Posted: Wed 2nd Dec 2020
Despite the disruption of the Covid-19 crisis to the small business world, many have persevered and bounced back stronger than before by taking advantage of free support and the generosity of business advisers.
Sometimes out of crisis come opportunities in the form of helping hands. Hundreds of accountants, lawyers, HR experts, business coaches and marketing pros rallied to the rescue and signed up to offer free advice through the Government-backed Recovery Advice for Business (RAB) scheme to help business owners back on their feet.
Small Business Minister Paul Scully, a big supporter of the scheme, said recently:
"Support for business comes in a variety of forms, and I know from my own experience of running a small business just how invaluable advice and mentoring from knowledgeable peers can be.
At a time like this when many businesses are facing serious challenges, schemes like this can make a real difference. It is really encouraging to see so many top professionals offering their time to help out small businesses, and I'd urge business owners to make use of this service."
"I'm here to help."
Since launching in July, over a thousand small businesses accessed the scheme, which is supported by 16 professional bodies and hosted on the Enterprise Nation website. Business owners are able to book an hour of free, virtual one-to-one advice now until the end of the year to help them prepare for long-term recovery.
Paul Savage, a chartered accountant at AIMS Accountants for Business was one the first advisers to join the scheme through his professional body the ICAEW. He has since offered advice through free webinars, blogs, and events.
Paul said this of his commitment to the cause:
"Now, more than ever, business owners will benefit from having detailed cash forecasts for the next twelve months to reassure them that they understand their resource requirements for the months ahead.
As an experienced, qualified accountant with a proven track record of dealing with businesses undergoing rapid change, I am delighted to be able to support this initiative and help owner-managed businesses to bounce back."
More than a third of all small businesses using the initiative have asked for calls with advisers around sales, marketing and PR mentoring (38%), a quarter needed urgent help with accounting and finance (23%), almost a fifth (18%) asked for instruction on planning and strategy with 10 per cent seeking digital guidance.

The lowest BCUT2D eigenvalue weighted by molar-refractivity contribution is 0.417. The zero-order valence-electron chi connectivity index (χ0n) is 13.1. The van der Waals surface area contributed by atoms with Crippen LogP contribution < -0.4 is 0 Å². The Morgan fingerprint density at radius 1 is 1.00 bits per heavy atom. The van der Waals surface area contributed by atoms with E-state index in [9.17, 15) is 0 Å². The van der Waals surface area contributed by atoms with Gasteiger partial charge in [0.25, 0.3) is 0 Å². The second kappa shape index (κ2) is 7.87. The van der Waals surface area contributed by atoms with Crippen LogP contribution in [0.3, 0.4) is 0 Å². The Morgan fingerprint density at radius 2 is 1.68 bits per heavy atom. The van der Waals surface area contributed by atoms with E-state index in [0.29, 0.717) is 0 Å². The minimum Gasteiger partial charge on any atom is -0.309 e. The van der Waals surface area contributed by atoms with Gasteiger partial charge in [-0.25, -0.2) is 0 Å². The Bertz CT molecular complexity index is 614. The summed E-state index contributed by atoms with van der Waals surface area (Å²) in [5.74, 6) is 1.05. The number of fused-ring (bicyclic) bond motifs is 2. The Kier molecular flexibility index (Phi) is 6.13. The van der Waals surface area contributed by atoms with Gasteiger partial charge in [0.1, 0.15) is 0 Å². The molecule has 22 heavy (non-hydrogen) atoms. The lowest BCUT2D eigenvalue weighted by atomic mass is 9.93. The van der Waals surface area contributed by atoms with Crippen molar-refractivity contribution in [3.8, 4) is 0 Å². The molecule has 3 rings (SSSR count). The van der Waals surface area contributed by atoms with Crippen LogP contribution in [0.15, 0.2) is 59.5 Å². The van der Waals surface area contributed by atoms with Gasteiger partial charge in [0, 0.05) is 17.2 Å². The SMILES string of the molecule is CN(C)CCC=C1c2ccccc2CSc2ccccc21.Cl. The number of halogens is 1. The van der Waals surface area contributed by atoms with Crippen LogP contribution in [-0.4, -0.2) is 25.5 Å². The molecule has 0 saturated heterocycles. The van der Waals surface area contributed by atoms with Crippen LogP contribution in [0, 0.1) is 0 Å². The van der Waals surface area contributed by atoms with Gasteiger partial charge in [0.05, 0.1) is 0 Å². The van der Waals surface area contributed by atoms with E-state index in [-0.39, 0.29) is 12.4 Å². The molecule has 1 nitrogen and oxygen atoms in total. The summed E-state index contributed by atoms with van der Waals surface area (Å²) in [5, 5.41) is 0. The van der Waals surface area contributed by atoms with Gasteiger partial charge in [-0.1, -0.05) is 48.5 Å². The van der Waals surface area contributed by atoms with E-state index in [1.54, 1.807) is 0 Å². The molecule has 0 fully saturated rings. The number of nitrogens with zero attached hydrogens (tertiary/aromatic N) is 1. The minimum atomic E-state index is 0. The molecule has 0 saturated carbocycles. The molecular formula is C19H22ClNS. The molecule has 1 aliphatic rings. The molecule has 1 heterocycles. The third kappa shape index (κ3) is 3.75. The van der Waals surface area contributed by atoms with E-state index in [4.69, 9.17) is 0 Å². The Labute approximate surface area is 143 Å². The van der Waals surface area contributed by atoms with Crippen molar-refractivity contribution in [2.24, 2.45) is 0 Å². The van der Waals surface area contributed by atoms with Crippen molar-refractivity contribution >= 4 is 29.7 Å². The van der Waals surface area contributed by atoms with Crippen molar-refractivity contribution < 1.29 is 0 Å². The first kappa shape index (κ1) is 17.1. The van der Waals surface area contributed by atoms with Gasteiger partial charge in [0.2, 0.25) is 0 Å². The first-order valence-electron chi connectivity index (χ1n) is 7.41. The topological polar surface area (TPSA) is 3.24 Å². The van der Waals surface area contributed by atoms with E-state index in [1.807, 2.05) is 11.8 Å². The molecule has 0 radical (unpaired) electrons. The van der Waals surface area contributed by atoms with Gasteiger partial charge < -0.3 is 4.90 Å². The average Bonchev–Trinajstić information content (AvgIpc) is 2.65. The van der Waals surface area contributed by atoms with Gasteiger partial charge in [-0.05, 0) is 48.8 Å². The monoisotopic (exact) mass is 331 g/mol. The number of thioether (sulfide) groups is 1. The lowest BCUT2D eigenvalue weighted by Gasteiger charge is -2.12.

Erica Wolfe-Murray, innovation consultant and founder of Lola Media, has helped several small businesses in the last five months.
She said this of her experience delivering free 1-2-1 calls:
"These calls can be really valuable. As the adviser, you have to learn about their business quickly in the first 5-10 mins, so the owner can then follow on asking you the questions they need answers to. Often these businesses are tiny, owner-managed but are also tight on time and resources so you have to be inventive, thinking on your feet as to how you can best help them.
I try to draw on my past experience working with a wide variety of companies to support them and answer their questions. Many that I've spoken to say 'wow, this changes how I think about my business and the art of the possible'."
If you're looking for an adviser to help you as lockdown restrictions ease, check out one of these 45 advisers offering free recovery advice.
The value of taking advice and getting an outside perspective
Ever wondered what it's like to work with an expert? Here are three stories of small businesses who received emergency advice from advisers on Enterprise Nation.
Developing an SEO and PR strategy
Brian Allen from Isle of Wight-based Spanish language tuition firm Learn Spanish In and his new firm Ingles Ya took advantage of free expert guidance through the scheme after his launch plans were put on hold. He booked a free call with Bristol-based Content and PR expert Dan Martin and picked up tips to boost his business.
Chatting to Dan gave Brian some immediate takeaways, for example, Brian embedded Facebook reviews on his existing website within half an hour to boost SEO. He's also set up Google My Business to help search rankings.
Brian said: "I wanted to ask Dan about backlinks. I could see that was a theme in SEO I wasn't exploiting properly. I wanted to get the website optimised and get ideas in place for when I launched Ingles Ya.
"Dan's input helped a lot at a moment when I had the time to devote to it which has helped me build SEO and work on the PR strategy for the launch."
Generating new revenue streams
Gavin McDougall, MD of Edinburgh-based publishing house Luath Press had a call with innovation consultant Erica Wolfe-Murray, based in Thame, Buckinghamshire. The call sparked a new business idea and the potential for more revenue.
Gavin said: "It's a small example of a third-party person looking in on a business and asking questions. Making you as the person that runs the business think outside the box about the opportunities that might exist."
Understanding your financial options
Nicky Spencer, founder of Haven't Stopped Dancing Yet, has been running 70s and 80s soul funk and disco nights for the last ten years, but business stopped overnight when the lockdown was put in place. She discovered Amit Gupta, from Allenby Accountants, who is offering free emergency accounting to small business owners.
"I was in panic mode and Amit explained the situation in no-nonsense terms and was very calming and understanding. It was really important to me," she said.
Nicky added that when the crisis started her accountant wasn't picking up the phone and she was at a loss on what to do. She's since cancelled and moved to Allenby.
_If your business needs support on how to thrive in the new normal, speaking to Enterprise Nation advisers can help you navigate the next phase of your growth. You can book a free one-hour call with advisers as part of the Recovery Advice for Business scheme.